• With the help of a Friday front-page article and photo of Wahoma, on Saturday Monty Holmes spotted an older woman standing at the bow, her hand extended to touch the boat. When Monty approached her, she explained that she had dated the son of the first owner and had very fond memories of a boat trip on Wahoma. 
    • Also at the first event in 1997, Mike Passage and Laura Shifflette warned each other while visiting the event that they would NOT be purchasing a classic boat. By weekend’s end, they were the owners of Faun! (They have been active members of the Classic Yacht Association since. Laura has served as Commodore of the Pacific Northwest Fleet. By all accounts they’ve had wonderful summer cruising since.) 
    • In 1998, meteorologist Walter Kelly of Channel13 delivered his evening weather forecast from the helm of Jim and Margie Paynton’s Maranee. 
    • In 1999, the arrival of Deerleap from southern California would coincide with the Bell Street event. By 2004, Slim and Carolyn had moved Deerleap to the Pacific Northwest for good.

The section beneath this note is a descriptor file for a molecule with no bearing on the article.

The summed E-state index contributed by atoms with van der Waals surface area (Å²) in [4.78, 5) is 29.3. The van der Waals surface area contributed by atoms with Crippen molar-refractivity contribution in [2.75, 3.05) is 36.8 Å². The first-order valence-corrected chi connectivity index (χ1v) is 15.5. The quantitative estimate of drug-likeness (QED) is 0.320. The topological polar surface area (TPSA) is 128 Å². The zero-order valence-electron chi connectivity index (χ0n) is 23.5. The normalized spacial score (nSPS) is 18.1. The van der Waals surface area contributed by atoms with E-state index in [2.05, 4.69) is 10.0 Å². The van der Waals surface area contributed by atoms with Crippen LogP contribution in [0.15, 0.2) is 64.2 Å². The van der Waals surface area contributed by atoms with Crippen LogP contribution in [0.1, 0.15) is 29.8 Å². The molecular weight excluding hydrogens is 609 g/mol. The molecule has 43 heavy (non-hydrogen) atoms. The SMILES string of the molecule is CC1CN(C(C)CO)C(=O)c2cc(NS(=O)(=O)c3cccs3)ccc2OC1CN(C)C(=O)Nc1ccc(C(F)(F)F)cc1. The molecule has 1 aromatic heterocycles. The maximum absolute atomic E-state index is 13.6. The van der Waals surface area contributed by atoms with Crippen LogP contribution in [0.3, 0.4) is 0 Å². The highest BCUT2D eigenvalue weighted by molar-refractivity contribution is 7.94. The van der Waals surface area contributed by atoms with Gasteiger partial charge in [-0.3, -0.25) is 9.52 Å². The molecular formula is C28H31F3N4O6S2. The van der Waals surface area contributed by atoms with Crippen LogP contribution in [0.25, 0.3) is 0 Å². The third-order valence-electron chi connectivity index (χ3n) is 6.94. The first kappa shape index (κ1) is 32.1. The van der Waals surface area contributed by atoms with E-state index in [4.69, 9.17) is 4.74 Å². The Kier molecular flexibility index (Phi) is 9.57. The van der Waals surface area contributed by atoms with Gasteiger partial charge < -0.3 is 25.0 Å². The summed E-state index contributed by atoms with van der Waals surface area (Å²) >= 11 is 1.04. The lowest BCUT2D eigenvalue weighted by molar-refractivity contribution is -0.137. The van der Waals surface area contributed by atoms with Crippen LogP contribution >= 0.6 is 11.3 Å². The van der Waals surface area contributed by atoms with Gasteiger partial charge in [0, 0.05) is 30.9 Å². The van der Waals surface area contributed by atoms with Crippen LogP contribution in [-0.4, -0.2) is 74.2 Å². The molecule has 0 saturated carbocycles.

• In 2005, the show’s centerpiece was Glorybe, resurrected from an ashen, watery grave, and restored following a horrific fire at the Seattle Yacht Club in 2002.
    • Several boats have hosted multiple owners at the waterfront weekend, including three sets of owners aboard Lawana, and three families representing Comrade’s caretakers, including two generations of the Birdseye Family for a total of 50 years followed by Kathy Weber and Bill Shain. 
    • An Engine Preservation Award has become a part of the weekend, recognizing the labors and dedication of classic boat owners in maintaining their vessel’s decades-old power plants. 
    The event has been the occasion for celebrating milestone birthdays, including 80, 90 and even 100 years (Lawana the boat and Lake Union Dry Dock Company -- the original designers and builders of Lake Union Dreamboats).  Crowd size has increased over the years, and there are typically over 40 Pacific Northwest Fleet yachts in attendance. A record of 54 boats filled the marina in 2006. With four sets of organizing chairs over the years (Paynton, Shugart, Kochel and Lander), the weekend continues to lure guests from throughout the Classic Yacht Association, the maritime community, and visitors from around the world. Enthusiastic businesses sponsor the moorage and other components of the weekend- it could not happen without their support!